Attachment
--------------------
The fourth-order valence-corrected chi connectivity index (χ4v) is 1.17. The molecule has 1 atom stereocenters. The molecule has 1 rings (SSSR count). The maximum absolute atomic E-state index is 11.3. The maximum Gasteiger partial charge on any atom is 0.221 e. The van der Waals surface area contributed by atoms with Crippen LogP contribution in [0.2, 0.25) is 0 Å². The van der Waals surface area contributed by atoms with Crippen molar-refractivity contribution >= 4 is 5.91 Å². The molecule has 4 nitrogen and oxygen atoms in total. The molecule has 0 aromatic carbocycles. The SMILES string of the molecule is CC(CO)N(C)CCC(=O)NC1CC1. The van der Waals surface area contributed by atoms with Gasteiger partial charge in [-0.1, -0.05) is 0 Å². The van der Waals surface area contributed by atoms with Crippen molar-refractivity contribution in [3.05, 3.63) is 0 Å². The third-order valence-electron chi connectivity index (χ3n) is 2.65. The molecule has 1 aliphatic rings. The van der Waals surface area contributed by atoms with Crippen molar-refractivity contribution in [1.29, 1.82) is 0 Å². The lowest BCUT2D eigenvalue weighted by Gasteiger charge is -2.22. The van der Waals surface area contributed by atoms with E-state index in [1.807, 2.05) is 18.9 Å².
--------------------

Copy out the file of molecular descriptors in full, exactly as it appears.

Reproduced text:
The fourth-order valence-corrected chi connectivity index (χ4v) is 1.17. The molecule has 1 atom stereocenters. The molecule has 1 rings (SSSR count). The maximum absolute atomic E-state index is 11.3. The maximum Gasteiger partial charge on any atom is 0.221 e. The van der Waals surface area contributed by atoms with Crippen LogP contribution in [0.2, 0.25) is 0 Å². The van der Waals surface area contributed by atoms with Crippen molar-refractivity contribution >= 4 is 5.91 Å². The molecule has 4 nitrogen and oxygen atoms in total. The molecule has 0 aromatic carbocycles. The SMILES string of the molecule is CC(CO)N(C)CCC(=O)NC1CC1. The van der Waals surface area contributed by atoms with Gasteiger partial charge in [-0.1, -0.05) is 0 Å². The van der Waals surface area contributed by atoms with Crippen molar-refractivity contribution in [3.05, 3.63) is 0 Å². The third-order valence-electron chi connectivity index (χ3n) is 2.65. The molecule has 1 aliphatic rings. The van der Waals surface area contributed by atoms with Crippen molar-refractivity contribution in [1.29, 1.82) is 0 Å². The lowest BCUT2D eigenvalue weighted by Gasteiger charge is -2.22. The van der Waals surface area contributed by atoms with E-state index in [1.807, 2.05) is 18.9 Å².